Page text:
How Hypnosis Works and What Issues It can Address
A research conducted in 2007 revealed to a number of psychologists that hypnosis can significantly reduce the pain felt by burn victims during debridement of wounds (debridement is the removal of dead, devitalized, contaminated tissue, and any other foreign material from a wound which inhibit healing. In 2009, another psychology expert, who has conducted extensive research on hypnosis and pain management, found out that hypnosis, combined with cognitive-behavioral therapy, could reduce the fatigue felt by breast cancer patients while undergoing radiation therapy.
So many other studies show that hypnosis is an effective tool in reducing pain. In fact, even during the Civil War, army surgeons already used hypnosis on injured soldiers to control pain during amputations.
Both the American Psychological Association (APA) and the American Society of Clinical Hypnosis affirm that hypnosis really does help in treating a wide range of conditions, including pain, anxiety, phobias and depression. More than these, however, hypnosis, also called hypnotherapy, has been found to be a valuable tool in providing solution to so many concerns, like chronic pain, self-confidence, anger, stress, worry, public speaking, sexual problems, gambling, smoking, obesity, study habits, hopelessness, panic attacks, negative feelings, self-control, hypertension, alcohol abuse, and drug dependence, to name just a few.
Hypnosis can be used to make positive changes in a person’s life; however, for it to be effective, the person to be hypnotized should have firm determination to change, otherwise, he/she will only definitely fail and go back to his/her old ways.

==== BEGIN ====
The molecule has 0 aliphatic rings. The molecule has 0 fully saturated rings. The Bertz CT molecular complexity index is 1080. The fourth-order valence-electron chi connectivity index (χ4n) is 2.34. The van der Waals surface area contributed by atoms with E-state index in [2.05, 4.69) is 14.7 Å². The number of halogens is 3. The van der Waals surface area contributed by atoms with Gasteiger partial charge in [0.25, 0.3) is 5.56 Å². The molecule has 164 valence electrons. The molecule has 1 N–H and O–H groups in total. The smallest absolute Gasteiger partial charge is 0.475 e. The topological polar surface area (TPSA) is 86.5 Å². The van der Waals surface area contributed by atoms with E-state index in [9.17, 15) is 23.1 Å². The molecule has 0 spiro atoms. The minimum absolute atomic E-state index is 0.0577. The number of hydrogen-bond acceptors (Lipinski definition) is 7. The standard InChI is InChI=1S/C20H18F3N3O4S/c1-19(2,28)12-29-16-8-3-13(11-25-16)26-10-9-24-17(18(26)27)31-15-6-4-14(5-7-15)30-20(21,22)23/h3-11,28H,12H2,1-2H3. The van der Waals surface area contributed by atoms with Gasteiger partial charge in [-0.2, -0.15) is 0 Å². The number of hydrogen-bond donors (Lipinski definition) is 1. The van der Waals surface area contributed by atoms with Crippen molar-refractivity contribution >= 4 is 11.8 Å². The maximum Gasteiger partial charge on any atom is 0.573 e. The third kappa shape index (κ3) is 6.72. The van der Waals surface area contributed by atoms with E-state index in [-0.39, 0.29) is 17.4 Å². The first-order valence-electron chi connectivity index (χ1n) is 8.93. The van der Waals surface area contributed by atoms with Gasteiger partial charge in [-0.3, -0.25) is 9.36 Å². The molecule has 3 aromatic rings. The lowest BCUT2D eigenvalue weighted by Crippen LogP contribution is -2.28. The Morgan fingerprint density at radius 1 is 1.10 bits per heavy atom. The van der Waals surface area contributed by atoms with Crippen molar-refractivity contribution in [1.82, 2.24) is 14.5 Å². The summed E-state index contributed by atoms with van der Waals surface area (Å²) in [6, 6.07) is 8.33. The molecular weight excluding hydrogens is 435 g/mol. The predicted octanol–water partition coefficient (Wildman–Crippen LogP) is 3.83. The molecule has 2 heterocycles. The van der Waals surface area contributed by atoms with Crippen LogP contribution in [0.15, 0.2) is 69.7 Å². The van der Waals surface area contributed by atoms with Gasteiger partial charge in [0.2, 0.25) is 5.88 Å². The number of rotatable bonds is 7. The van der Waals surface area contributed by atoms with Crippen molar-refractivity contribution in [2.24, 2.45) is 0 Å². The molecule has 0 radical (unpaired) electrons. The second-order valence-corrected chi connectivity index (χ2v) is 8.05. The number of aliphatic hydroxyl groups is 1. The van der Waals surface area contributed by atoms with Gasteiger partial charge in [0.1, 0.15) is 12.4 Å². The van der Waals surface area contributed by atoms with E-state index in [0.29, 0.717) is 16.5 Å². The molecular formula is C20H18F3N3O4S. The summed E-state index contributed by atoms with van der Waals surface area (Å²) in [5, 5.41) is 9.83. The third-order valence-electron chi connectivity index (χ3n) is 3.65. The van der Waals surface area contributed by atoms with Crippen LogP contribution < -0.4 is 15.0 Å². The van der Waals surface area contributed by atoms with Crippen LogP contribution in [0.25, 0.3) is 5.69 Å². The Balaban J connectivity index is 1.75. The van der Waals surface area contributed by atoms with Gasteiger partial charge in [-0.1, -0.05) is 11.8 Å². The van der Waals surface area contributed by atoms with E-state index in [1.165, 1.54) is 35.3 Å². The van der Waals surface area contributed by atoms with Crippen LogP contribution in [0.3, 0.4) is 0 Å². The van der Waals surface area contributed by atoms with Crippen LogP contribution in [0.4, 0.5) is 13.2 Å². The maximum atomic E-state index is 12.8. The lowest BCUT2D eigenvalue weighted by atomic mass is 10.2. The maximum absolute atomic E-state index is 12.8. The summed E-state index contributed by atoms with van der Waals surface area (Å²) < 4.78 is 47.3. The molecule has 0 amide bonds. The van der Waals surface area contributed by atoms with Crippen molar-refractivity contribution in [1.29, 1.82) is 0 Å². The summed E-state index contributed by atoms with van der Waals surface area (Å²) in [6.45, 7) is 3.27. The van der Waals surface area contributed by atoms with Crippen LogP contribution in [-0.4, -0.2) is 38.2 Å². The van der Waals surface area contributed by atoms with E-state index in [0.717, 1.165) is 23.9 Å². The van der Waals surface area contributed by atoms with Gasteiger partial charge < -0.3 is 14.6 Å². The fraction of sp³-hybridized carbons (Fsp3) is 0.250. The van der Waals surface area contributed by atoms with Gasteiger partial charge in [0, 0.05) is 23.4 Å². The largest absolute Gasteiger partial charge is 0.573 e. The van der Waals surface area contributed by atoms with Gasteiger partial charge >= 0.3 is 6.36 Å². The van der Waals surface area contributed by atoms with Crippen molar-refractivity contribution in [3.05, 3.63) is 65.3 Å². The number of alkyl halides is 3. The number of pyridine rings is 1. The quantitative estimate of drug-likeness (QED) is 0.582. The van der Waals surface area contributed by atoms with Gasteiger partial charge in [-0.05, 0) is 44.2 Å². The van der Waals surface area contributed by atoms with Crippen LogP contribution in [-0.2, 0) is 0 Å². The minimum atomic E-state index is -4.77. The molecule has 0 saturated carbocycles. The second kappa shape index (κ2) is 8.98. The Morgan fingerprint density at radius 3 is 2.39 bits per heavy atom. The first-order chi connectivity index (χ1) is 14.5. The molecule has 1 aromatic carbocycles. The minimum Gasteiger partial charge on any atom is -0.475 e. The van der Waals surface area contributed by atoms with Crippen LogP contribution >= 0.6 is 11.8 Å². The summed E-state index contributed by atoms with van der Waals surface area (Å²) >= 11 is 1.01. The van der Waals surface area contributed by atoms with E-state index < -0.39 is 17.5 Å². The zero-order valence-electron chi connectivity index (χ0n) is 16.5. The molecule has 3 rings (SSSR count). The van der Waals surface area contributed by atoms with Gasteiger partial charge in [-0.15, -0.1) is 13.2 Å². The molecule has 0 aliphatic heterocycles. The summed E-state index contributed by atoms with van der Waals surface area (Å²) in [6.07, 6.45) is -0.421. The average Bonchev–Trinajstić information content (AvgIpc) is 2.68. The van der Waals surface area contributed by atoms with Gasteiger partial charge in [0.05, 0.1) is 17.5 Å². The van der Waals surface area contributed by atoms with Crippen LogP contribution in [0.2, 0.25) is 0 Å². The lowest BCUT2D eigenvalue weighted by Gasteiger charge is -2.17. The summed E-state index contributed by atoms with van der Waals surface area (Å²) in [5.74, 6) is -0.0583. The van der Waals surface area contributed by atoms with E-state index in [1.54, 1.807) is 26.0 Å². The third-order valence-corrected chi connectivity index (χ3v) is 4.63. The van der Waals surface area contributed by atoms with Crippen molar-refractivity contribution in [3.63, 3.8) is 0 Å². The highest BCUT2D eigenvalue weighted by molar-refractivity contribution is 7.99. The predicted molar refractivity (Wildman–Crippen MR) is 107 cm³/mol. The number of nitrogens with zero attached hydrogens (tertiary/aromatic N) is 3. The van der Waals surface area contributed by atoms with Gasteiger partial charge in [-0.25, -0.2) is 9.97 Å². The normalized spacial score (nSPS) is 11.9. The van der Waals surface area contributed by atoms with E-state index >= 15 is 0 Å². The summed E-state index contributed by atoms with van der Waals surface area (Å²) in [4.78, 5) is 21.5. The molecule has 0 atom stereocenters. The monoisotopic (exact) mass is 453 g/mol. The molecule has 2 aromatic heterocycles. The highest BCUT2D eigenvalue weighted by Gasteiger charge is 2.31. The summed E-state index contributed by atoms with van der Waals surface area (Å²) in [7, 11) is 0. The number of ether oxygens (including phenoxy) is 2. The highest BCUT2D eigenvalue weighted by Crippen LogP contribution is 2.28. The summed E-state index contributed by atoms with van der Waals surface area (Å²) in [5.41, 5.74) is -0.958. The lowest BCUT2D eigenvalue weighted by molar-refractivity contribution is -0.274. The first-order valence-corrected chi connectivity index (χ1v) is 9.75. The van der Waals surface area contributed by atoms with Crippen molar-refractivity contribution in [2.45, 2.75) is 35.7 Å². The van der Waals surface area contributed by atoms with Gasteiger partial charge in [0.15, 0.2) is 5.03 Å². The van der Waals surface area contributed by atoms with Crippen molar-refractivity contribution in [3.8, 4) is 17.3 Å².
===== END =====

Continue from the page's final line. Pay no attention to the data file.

During hypnosis, a person will feel deeply relaxed; his/her subconscious also becomes fully awake and aware, while his/her conscious state fades back. While in this relaxed trance, it would also be easy to give him/her ideas or suggestions which he/she would easily believe – ideas such as alcohol, cigarette and drugs are bad and will only make him/her physically ill. These suggestions will be retained in his/her subconscious level, resulting to a change in behavior after he/she is brought out of the relaxed trance. Hypnosis, clearly, is not about a therapist controlling the mind of a patient; it is rather a patient being taught and learning how to control himself/herself and his/her actions more effectively. Anyone can choose to have hypnosis as treatment, except those who do not want to be hypnotized, those who are drunk or stoned, and those who have below average IQ.